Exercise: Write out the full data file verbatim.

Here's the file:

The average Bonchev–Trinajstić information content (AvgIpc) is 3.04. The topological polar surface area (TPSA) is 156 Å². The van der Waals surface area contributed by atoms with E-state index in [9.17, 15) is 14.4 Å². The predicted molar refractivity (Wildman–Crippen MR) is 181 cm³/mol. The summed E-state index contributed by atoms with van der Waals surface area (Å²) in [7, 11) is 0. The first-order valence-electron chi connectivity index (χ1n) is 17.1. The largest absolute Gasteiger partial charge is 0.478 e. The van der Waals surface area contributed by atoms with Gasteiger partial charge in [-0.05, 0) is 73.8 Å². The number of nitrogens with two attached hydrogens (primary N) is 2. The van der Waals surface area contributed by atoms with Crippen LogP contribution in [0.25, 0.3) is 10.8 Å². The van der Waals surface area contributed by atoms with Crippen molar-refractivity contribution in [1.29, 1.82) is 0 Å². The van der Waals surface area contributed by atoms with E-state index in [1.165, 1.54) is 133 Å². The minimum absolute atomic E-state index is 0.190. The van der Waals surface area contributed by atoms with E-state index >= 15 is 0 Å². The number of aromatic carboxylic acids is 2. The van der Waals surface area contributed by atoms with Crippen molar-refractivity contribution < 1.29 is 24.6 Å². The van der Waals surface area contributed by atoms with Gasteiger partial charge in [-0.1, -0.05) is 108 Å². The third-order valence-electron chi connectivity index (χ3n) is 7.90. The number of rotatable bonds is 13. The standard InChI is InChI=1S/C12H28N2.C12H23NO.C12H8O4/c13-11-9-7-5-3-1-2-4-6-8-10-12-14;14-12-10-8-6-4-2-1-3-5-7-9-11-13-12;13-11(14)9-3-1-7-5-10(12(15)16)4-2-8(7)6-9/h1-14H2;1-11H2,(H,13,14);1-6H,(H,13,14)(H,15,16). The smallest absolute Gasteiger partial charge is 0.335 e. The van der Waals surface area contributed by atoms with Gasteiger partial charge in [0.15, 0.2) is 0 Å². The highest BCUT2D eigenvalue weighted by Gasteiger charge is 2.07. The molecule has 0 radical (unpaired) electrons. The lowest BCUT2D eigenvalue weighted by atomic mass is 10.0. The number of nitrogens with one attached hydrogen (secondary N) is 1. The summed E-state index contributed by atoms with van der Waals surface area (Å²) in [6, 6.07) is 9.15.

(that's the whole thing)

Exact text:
The average Bonchev–Trinajstić information content (AvgIpc) is 3.04. The topological polar surface area (TPSA) is 156 Å². The van der Waals surface area contributed by atoms with E-state index in [9.17, 15) is 14.4 Å². The predicted molar refractivity (Wildman–Crippen MR) is 181 cm³/mol. The summed E-state index contributed by atoms with van der Waals surface area (Å²) in [7, 11) is 0. The first-order valence-electron chi connectivity index (χ1n) is 17.1. The largest absolute Gasteiger partial charge is 0.478 e. The van der Waals surface area contributed by atoms with Gasteiger partial charge in [-0.05, 0) is 73.8 Å². The number of nitrogens with two attached hydrogens (primary N) is 2. The van der Waals surface area contributed by atoms with Crippen LogP contribution in [0.25, 0.3) is 10.8 Å². The van der Waals surface area contributed by atoms with Crippen molar-refractivity contribution in [1.29, 1.82) is 0 Å². The van der Waals surface area contributed by atoms with E-state index in [1.165, 1.54) is 133 Å². The minimum absolute atomic E-state index is 0.190. The van der Waals surface area contributed by atoms with E-state index >= 15 is 0 Å². The number of aromatic carboxylic acids is 2. The van der Waals surface area contributed by atoms with Crippen molar-refractivity contribution < 1.29 is 24.6 Å². The van der Waals surface area contributed by atoms with Gasteiger partial charge in [-0.1, -0.05) is 108 Å². The third-order valence-electron chi connectivity index (χ3n) is 7.90. The number of rotatable bonds is 13. The standard InChI is InChI=1S/C12H28N2.C12H23NO.C12H8O4/c13-11-9-7-5-3-1-2-4-6-8-10-12-14;14-12-10-8-6-4-2-1-3-5-7-9-11-13-12;13-11(14)9-3-1-7-5-10(12(15)16)4-2-8(7)6-9/h1-14H2;1-11H2,(H,13,14);1-6H,(H,13,14)(H,15,16). The smallest absolute Gasteiger partial charge is 0.335 e. The van der Waals surface area contributed by atoms with Gasteiger partial charge in [0.15, 0.2) is 0 Å². The highest BCUT2D eigenvalue weighted by Gasteiger charge is 2.07. The molecule has 0 radical (unpaired) electrons. The lowest BCUT2D eigenvalue weighted by atomic mass is 10.0. The number of nitrogens with one attached hydrogen (secondary N) is 1. The summed E-state index contributed by atoms with van der Waals surface area (Å²) in [6, 6.07) is 9.15.